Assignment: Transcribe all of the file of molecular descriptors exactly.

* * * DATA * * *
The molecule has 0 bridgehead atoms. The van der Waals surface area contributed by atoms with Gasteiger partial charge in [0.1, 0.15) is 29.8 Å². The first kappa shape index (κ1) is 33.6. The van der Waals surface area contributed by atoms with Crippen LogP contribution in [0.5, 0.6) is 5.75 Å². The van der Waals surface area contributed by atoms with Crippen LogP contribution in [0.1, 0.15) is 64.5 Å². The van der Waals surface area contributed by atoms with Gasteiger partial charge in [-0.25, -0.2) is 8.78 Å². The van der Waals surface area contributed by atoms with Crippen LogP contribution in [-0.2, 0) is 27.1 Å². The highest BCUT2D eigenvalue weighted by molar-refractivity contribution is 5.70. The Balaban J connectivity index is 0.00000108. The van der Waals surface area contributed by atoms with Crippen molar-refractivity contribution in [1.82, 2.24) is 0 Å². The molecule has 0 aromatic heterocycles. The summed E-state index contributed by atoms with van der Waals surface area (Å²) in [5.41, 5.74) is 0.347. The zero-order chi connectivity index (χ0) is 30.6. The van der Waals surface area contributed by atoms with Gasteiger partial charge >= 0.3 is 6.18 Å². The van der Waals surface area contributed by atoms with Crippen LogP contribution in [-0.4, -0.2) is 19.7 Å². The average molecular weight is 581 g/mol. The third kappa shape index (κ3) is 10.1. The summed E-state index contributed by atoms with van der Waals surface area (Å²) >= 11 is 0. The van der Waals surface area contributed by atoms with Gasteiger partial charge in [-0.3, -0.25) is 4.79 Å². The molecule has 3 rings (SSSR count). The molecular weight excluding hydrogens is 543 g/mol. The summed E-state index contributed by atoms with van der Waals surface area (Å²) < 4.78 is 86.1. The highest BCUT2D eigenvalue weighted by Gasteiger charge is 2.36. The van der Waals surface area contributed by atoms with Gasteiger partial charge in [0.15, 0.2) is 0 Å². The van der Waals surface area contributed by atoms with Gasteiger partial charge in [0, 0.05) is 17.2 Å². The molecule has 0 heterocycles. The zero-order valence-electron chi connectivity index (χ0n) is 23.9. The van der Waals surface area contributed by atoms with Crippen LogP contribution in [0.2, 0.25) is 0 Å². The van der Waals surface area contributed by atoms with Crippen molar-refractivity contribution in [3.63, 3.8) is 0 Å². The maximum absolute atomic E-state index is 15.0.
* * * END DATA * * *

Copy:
The molecule has 0 bridgehead atoms. The van der Waals surface area contributed by atoms with Gasteiger partial charge in [0.1, 0.15) is 29.8 Å². The first kappa shape index (κ1) is 33.6. The van der Waals surface area contributed by atoms with Crippen LogP contribution in [0.5, 0.6) is 5.75 Å². The van der Waals surface area contributed by atoms with Crippen LogP contribution in [0.1, 0.15) is 64.5 Å². The van der Waals surface area contributed by atoms with Gasteiger partial charge in [-0.25, -0.2) is 8.78 Å². The van der Waals surface area contributed by atoms with Crippen LogP contribution in [-0.2, 0) is 27.1 Å². The highest BCUT2D eigenvalue weighted by molar-refractivity contribution is 5.70. The Balaban J connectivity index is 0.00000108. The van der Waals surface area contributed by atoms with Crippen molar-refractivity contribution in [1.82, 2.24) is 0 Å². The molecule has 0 aromatic heterocycles. The summed E-state index contributed by atoms with van der Waals surface area (Å²) in [5.41, 5.74) is 0.347. The zero-order chi connectivity index (χ0) is 30.6. The van der Waals surface area contributed by atoms with Gasteiger partial charge >= 0.3 is 6.18 Å². The van der Waals surface area contributed by atoms with Crippen LogP contribution in [-0.4, -0.2) is 19.7 Å². The average molecular weight is 581 g/mol. The third kappa shape index (κ3) is 10.1. The summed E-state index contributed by atoms with van der Waals surface area (Å²) >= 11 is 0. The van der Waals surface area contributed by atoms with Gasteiger partial charge in [-0.3, -0.25) is 4.79 Å². The molecule has 3 rings (SSSR count). The molecular weight excluding hydrogens is 543 g/mol. The summed E-state index contributed by atoms with van der Waals surface area (Å²) < 4.78 is 86.1. The highest BCUT2D eigenvalue weighted by Gasteiger charge is 2.36. The van der Waals surface area contributed by atoms with Gasteiger partial charge in [0.15, 0.2) is 0 Å². The van der Waals surface area contributed by atoms with Gasteiger partial charge in [0, 0.05) is 17.2 Å². The molecule has 0 heterocycles. The zero-order valence-electron chi connectivity index (χ0n) is 23.9. The van der Waals surface area contributed by atoms with Crippen LogP contribution in [0.2, 0.25) is 0 Å². The van der Waals surface area contributed by atoms with Crippen molar-refractivity contribution in [3.63, 3.8) is 0 Å². The maximum absolute atomic E-state index is 15.0.